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Pastor and seminary student Adam Shahan didn't realize he had a book in him, but the result is sci-fi's 'Fall of the Four'



When Adam Shahan let friends and family read his first attempt at a novel, he told them, "Don't just tell me it was great because you know me." Instead, he wanted their honest feedback.

He got it.

And it included such rave reviews as "Shorten up your sentences," "You're too wordy," "I'm getting lost" and "I'm having trouble keeping up."

And no one " repeat: no one " liked the first chapter.

Still, he shored things up and found a publisher in Mustang-based Tate Publishing, which released the book, titled "The Fall of the Four," on May 25. But not before the biggest blow of all.

"They made me cut 14,000 words out of it," said Shahan. "That was harder than writing the book!"

A pastor at Lexington United Methodist Church and first-year graduate student at Oklahoma City University's Saint Paul School of Theology, Shahan began writing the novel because, he said, "I wanted to do something better with my time during the summer than playing video games and watching movies."

Thus, he loaned his distracting electronics to pals and spent seven months drafting the first book in a planned series of four, drawing influences from favorite authors like Stephen King, C.S. Lewis and J.R.R. Tolkien.

"I really didn't even know I had a story inside me. I sort of realized what was happening almost as I was typing it," he said. "I didn't have an outline of what I was going to say; it just sort of happened."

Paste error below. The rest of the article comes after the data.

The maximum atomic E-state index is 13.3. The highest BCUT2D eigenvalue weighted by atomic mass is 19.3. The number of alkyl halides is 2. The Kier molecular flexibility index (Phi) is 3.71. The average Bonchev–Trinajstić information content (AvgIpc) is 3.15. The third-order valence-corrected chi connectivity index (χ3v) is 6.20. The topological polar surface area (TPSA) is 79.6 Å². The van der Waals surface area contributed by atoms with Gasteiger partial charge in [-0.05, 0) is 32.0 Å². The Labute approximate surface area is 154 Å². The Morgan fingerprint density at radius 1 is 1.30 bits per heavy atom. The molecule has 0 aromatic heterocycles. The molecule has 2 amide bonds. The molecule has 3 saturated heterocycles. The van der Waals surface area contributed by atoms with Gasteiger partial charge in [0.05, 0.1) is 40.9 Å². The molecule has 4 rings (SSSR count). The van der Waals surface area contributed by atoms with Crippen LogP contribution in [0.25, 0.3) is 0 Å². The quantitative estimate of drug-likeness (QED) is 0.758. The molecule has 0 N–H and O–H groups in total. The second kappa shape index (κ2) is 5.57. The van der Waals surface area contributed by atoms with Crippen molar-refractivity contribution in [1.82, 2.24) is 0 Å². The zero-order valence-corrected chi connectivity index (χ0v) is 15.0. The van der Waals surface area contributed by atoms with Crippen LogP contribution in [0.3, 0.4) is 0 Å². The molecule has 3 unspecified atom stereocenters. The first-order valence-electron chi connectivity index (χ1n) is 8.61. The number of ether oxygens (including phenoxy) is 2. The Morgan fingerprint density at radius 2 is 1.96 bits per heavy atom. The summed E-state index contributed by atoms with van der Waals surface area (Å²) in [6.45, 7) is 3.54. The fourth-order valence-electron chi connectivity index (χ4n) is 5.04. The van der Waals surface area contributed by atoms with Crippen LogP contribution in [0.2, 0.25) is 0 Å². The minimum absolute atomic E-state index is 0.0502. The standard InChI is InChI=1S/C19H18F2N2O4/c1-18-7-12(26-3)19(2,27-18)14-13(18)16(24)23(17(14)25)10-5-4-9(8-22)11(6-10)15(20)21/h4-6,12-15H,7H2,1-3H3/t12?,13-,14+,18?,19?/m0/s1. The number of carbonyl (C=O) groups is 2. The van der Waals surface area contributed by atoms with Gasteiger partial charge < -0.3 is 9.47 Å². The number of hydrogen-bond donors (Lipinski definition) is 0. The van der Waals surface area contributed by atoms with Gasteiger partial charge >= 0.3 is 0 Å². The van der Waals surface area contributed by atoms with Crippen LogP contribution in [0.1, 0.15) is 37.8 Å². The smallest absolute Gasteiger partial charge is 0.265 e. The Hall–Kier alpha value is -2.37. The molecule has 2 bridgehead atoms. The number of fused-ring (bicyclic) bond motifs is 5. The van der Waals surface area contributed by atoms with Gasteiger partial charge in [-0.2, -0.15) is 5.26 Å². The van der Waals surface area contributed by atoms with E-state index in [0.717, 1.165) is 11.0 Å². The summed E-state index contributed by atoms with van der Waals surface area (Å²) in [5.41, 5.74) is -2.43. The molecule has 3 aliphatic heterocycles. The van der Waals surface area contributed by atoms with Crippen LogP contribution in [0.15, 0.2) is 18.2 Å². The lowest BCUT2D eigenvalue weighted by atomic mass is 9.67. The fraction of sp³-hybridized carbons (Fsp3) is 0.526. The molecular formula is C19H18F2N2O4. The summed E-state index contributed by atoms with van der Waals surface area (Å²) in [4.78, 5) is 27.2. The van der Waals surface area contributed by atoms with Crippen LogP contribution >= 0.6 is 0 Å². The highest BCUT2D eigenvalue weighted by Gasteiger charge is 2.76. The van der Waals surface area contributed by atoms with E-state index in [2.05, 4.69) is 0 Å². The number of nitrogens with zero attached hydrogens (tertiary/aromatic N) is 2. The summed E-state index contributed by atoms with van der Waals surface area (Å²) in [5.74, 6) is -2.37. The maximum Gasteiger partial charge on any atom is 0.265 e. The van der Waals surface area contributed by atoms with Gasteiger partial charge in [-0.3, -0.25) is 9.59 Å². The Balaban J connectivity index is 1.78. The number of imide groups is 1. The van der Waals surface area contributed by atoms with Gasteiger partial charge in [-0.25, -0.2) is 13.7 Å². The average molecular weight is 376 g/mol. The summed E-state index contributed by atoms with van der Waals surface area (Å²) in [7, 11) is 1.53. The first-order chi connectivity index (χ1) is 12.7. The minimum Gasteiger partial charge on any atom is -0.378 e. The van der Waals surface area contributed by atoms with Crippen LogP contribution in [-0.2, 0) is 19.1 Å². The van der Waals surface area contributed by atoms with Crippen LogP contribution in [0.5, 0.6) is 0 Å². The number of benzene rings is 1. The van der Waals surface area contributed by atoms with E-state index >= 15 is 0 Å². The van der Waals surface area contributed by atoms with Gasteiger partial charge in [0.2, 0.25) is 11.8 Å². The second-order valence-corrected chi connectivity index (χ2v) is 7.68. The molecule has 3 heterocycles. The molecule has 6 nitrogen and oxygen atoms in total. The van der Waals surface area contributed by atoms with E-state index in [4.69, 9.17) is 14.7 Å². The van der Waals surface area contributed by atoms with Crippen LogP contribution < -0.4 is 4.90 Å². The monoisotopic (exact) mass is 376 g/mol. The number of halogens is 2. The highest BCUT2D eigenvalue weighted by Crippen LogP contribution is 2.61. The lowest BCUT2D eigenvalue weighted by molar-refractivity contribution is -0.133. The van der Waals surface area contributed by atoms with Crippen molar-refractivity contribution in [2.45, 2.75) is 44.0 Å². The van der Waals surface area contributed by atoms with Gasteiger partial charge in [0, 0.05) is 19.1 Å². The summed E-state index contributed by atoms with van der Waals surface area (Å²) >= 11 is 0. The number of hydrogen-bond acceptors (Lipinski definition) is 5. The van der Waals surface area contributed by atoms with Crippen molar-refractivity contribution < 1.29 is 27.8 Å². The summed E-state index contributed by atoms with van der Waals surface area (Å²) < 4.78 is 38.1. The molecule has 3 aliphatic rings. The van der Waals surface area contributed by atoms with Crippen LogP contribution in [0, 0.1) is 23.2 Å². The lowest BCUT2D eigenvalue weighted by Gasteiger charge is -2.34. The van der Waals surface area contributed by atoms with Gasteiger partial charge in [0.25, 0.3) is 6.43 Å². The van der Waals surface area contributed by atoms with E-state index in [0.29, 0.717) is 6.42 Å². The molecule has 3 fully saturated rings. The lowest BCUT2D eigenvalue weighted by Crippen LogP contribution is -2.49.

What happened is described as a science-fiction tale against a religious backdrop, with various entities seeking an ancient artifact surrounded by superstition.

One might not think "religion" and "science fiction" go together like "peanut butter" and "jelly," and Shahan is quick to point out not to draw conclusions.

"The point of the book is not to make a religious statement," he said, even noting his theological beliefs are at opposite ends of the spectrum as his Christian-based publisher. "The main antagonist is driven to who he is because of the religious system he's a part of. He rose in the ranks and realized that a lot of what he had been taught is a lie, and the religion they were practicing wasn't really a religion at all."

Besides, Shahan writes enough about pure religion for his pastoral duties, so he found the notion of tackling fiction to be freeing.

"I definitely wasn't bound by a perceived framework. I didn't have anyone expecting anything out of me," he said. "I just got to set my own terms for the storyline. I got to say whatever I wanted."

He's already at work on the sequel, "The Fall of the Provinces." If it never sees print, so be it.

"I never planned on writing a book, and I never planned on getting it published," he said, "so I've already exceeded my expectations." "Rod Lott

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